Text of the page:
In general, writing an internet dating profile is a lot like a job interview. You want to create a favorable impression of yourself without giving away unnecessary, negative information. All this, while not actually lying. For example, at a job interview you don’t want to say “I’m a compulsive neat freak who can’t stand change, all of which drives my co-workers crazy,” (even if, in my case, that’s mostly true). Instead, you would say, “I’m a type A personality who is highly organized and works well in a structured environment.” See, doesn’t that sound better? It’s a tricky business, and I continually see people who do it badly.
A pitfall here that is difficult to avoid if, like me, you seek to please is to avoid becoming a social chameleon. It took me a couple of years to realize that, in the interest of putting my negatives in a positive light and not offending potential dates, I was often changing the essence of who I was to mirror the person I was with. This will never lead to the necessary “spark” required by all successful relationships because it’s based on a false pretense. So be yourself, just maybe don’t give all of yourself away right up front. They don’t need to know that you collect Christmas Barbies in your profile narrative—save that for later, much, much later. And in my defense, I’ve heard they can be a really good investment.
To begin with, you need a headline that goes next to your picture. This is the first thing prospective dates see, and I have seen some hideous ones. Even if your first and only reason for dating is finding a rich husband, don’t make your headline, “I want a sugar daddy.” I use that as an example because I saw it—no kidding. Make the headline something that is catchy but is the essence of who you are and what you want. You also need a screen name or identifier that is your “name” for internet dating on love.com. Use common sense here too.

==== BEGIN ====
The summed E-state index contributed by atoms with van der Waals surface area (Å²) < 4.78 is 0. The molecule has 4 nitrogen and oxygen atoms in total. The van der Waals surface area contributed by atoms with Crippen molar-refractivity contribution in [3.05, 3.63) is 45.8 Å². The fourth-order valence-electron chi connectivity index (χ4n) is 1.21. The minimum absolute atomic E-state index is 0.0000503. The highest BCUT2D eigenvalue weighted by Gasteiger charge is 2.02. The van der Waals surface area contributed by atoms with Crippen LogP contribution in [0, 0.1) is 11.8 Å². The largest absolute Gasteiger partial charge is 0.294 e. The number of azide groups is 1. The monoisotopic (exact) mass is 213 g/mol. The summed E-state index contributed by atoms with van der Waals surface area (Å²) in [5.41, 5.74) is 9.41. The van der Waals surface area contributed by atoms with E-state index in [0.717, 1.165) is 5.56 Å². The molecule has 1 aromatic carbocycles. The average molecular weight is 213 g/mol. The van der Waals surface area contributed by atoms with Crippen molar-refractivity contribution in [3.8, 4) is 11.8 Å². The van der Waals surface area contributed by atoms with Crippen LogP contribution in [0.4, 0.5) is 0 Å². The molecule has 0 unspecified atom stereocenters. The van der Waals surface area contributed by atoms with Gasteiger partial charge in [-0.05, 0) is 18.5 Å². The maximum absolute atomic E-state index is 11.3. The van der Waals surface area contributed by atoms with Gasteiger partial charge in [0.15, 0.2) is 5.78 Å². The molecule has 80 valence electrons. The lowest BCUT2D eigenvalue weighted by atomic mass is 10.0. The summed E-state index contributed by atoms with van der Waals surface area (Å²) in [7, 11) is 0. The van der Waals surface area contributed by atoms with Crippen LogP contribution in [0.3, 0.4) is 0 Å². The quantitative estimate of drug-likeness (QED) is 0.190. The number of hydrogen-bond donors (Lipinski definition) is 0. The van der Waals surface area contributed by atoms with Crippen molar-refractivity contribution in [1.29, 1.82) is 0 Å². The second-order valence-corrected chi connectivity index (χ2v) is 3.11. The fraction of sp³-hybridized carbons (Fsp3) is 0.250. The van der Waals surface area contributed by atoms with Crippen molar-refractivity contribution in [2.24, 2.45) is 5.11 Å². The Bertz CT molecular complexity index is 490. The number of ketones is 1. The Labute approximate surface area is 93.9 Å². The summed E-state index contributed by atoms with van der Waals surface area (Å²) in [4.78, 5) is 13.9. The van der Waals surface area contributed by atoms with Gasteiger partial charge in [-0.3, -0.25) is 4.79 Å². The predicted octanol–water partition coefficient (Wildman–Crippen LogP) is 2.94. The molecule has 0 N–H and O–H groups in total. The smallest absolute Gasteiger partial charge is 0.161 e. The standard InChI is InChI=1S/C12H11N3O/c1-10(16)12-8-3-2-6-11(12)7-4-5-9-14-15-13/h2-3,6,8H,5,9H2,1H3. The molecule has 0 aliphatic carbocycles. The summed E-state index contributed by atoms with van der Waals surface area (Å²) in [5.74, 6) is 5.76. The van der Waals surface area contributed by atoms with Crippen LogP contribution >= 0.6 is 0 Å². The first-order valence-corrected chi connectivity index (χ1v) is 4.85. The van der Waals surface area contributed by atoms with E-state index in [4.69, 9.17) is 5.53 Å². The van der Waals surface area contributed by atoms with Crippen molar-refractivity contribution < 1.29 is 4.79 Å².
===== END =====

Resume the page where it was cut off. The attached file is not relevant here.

I have to stop for a minute here and emphasize what is perhaps the most important thing of all. In all of these long years, talking to both men and women who are out there in the internet dating scene, the one thing I hear more than anything else as a criticism of people’s profiles is that they contain spelling and/or grammar errors. There is no excuse for this. Run spell/grammar check. Have someone proofread. It makes you look unintelligent. So unless that’s the type of person you want to attract, avoid this at all costs.
Your narrative section is where you have an opportunity to let your personality show through. It is a little bit hard to write. I have written and re-written mine lots of times, and I encourage this. For one thing, every time you re-write or edit your profile, it gets moved to some cosmic “higher order” in the love.com scheme of things so that people see it first. That’s good, right? Also, you change and evolve even in a relatively short period of time. And once you see the fruitcakes who are out there, you’ll definitely want to refine your search. Don’t worry, though, it’s worth it!
Now, I have noticed that sometimes people’s narrative profiles tend to sound pretty negative, and I think that is off-putting to most. Another thing that tends to be difficult to read is when a person puts themselves down. One profile I read said (and I am sorry to say that I went on a date with this guy) “I am sure I have some good qualities but I just haven’t found very many of them yet.” Keep it light, and remember to put your negatives in a positive way.
Upcoming Topics: It’s OK to be Picky in Internet Dating; Answering Questions for your Online Dating Profile
copyright © 2009 Tiia Jones